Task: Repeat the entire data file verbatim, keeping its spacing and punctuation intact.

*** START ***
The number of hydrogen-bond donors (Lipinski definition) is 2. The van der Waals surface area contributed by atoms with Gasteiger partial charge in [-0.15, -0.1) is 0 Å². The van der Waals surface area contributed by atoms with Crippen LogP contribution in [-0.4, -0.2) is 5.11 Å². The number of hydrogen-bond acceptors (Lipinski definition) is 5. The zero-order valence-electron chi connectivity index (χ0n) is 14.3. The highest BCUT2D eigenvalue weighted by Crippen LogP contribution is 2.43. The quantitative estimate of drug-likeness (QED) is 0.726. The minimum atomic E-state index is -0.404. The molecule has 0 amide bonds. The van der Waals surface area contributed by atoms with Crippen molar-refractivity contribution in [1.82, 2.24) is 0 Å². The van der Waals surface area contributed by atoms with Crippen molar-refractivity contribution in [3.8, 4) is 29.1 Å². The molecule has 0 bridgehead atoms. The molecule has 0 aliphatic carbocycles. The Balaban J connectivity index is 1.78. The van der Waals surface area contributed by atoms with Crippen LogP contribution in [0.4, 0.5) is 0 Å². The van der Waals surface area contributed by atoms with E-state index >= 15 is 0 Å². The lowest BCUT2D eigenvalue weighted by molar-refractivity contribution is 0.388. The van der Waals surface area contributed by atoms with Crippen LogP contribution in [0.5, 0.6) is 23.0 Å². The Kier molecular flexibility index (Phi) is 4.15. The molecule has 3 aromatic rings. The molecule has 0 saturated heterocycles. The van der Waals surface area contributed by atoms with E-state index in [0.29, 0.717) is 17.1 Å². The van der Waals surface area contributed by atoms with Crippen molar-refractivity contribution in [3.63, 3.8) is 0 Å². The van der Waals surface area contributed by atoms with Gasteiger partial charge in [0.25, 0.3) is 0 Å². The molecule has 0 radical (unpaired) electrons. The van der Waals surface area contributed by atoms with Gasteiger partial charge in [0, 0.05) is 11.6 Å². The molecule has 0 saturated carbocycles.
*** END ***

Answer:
The number of hydrogen-bond donors (Lipinski definition) is 2. The van der Waals surface area contributed by atoms with Gasteiger partial charge in [-0.15, -0.1) is 0 Å². The van der Waals surface area contributed by atoms with Crippen LogP contribution in [-0.4, -0.2) is 5.11 Å². The number of hydrogen-bond acceptors (Lipinski definition) is 5. The zero-order valence-electron chi connectivity index (χ0n) is 14.3. The highest BCUT2D eigenvalue weighted by Crippen LogP contribution is 2.43. The quantitative estimate of drug-likeness (QED) is 0.726. The minimum atomic E-state index is -0.404. The molecule has 0 amide bonds. The van der Waals surface area contributed by atoms with Crippen molar-refractivity contribution in [1.82, 2.24) is 0 Å². The van der Waals surface area contributed by atoms with Crippen molar-refractivity contribution in [3.8, 4) is 29.1 Å². The molecule has 0 bridgehead atoms. The molecule has 0 aliphatic carbocycles. The Balaban J connectivity index is 1.78. The van der Waals surface area contributed by atoms with Crippen LogP contribution in [0.4, 0.5) is 0 Å². The van der Waals surface area contributed by atoms with E-state index >= 15 is 0 Å². The lowest BCUT2D eigenvalue weighted by molar-refractivity contribution is 0.388. The van der Waals surface area contributed by atoms with Crippen LogP contribution in [0.5, 0.6) is 23.0 Å². The Kier molecular flexibility index (Phi) is 4.15. The molecule has 3 aromatic rings. The molecule has 0 saturated heterocycles. The van der Waals surface area contributed by atoms with E-state index in [0.29, 0.717) is 17.1 Å². The van der Waals surface area contributed by atoms with Crippen molar-refractivity contribution in [3.63, 3.8) is 0 Å². The van der Waals surface area contributed by atoms with Gasteiger partial charge in [0.25, 0.3) is 0 Å². The molecule has 0 radical (unpaired) electrons. The van der Waals surface area contributed by atoms with Gasteiger partial charge in [0, 0.05) is 11.6 Å². The molecule has 0 saturated carbocycles.